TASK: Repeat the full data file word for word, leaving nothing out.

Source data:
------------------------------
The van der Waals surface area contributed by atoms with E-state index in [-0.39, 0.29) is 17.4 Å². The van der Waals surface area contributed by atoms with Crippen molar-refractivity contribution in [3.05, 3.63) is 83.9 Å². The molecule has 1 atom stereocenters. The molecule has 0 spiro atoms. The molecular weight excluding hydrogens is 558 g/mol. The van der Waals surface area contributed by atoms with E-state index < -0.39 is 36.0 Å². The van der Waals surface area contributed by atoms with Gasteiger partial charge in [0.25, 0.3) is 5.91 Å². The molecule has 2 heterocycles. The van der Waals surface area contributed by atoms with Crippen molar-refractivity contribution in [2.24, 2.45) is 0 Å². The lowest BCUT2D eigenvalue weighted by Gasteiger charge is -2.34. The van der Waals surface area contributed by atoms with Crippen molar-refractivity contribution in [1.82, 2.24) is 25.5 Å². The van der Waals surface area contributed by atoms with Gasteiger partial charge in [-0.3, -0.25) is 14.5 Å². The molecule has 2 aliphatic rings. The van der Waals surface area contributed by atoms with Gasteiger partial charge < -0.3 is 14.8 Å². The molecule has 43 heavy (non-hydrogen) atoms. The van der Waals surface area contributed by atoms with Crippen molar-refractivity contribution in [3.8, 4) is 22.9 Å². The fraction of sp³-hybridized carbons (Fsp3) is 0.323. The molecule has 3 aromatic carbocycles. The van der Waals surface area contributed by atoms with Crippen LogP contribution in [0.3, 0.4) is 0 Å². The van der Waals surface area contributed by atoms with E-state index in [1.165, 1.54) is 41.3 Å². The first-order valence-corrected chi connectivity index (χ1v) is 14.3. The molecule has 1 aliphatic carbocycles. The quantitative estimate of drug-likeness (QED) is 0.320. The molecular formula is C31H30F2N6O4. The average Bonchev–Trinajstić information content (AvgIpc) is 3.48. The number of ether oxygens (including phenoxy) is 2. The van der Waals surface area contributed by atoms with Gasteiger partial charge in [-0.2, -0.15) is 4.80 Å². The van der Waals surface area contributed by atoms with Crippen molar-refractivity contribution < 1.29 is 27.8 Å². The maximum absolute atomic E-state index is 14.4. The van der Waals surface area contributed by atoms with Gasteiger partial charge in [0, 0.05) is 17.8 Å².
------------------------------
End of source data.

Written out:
The van der Waals surface area contributed by atoms with E-state index in [-0.39, 0.29) is 17.4 Å². The van der Waals surface area contributed by atoms with Crippen molar-refractivity contribution in [3.05, 3.63) is 83.9 Å². The molecule has 1 atom stereocenters. The molecule has 0 spiro atoms. The molecular weight excluding hydrogens is 558 g/mol. The van der Waals surface area contributed by atoms with E-state index < -0.39 is 36.0 Å². The van der Waals surface area contributed by atoms with Gasteiger partial charge in [0.25, 0.3) is 5.91 Å². The molecule has 2 heterocycles. The van der Waals surface area contributed by atoms with Crippen molar-refractivity contribution in [2.24, 2.45) is 0 Å². The lowest BCUT2D eigenvalue weighted by Gasteiger charge is -2.34. The van der Waals surface area contributed by atoms with Crippen molar-refractivity contribution in [1.82, 2.24) is 25.5 Å². The van der Waals surface area contributed by atoms with Gasteiger partial charge in [-0.3, -0.25) is 14.5 Å². The molecule has 2 aliphatic rings. The van der Waals surface area contributed by atoms with Gasteiger partial charge < -0.3 is 14.8 Å². The molecule has 43 heavy (non-hydrogen) atoms. The van der Waals surface area contributed by atoms with Crippen molar-refractivity contribution in [3.8, 4) is 22.9 Å². The fraction of sp³-hybridized carbons (Fsp3) is 0.323. The molecule has 3 aromatic carbocycles. The van der Waals surface area contributed by atoms with Crippen LogP contribution in [0.3, 0.4) is 0 Å². The van der Waals surface area contributed by atoms with E-state index in [1.165, 1.54) is 41.3 Å². The first-order valence-corrected chi connectivity index (χ1v) is 14.3. The molecule has 1 aliphatic carbocycles. The quantitative estimate of drug-likeness (QED) is 0.320. The molecular formula is C31H30F2N6O4. The average Bonchev–Trinajstić information content (AvgIpc) is 3.48. The number of ether oxygens (including phenoxy) is 2. The van der Waals surface area contributed by atoms with Gasteiger partial charge in [-0.2, -0.15) is 4.80 Å². The van der Waals surface area contributed by atoms with Crippen molar-refractivity contribution < 1.29 is 27.8 Å². The maximum absolute atomic E-state index is 14.4. The van der Waals surface area contributed by atoms with Gasteiger partial charge in [0, 0.05) is 17.8 Å².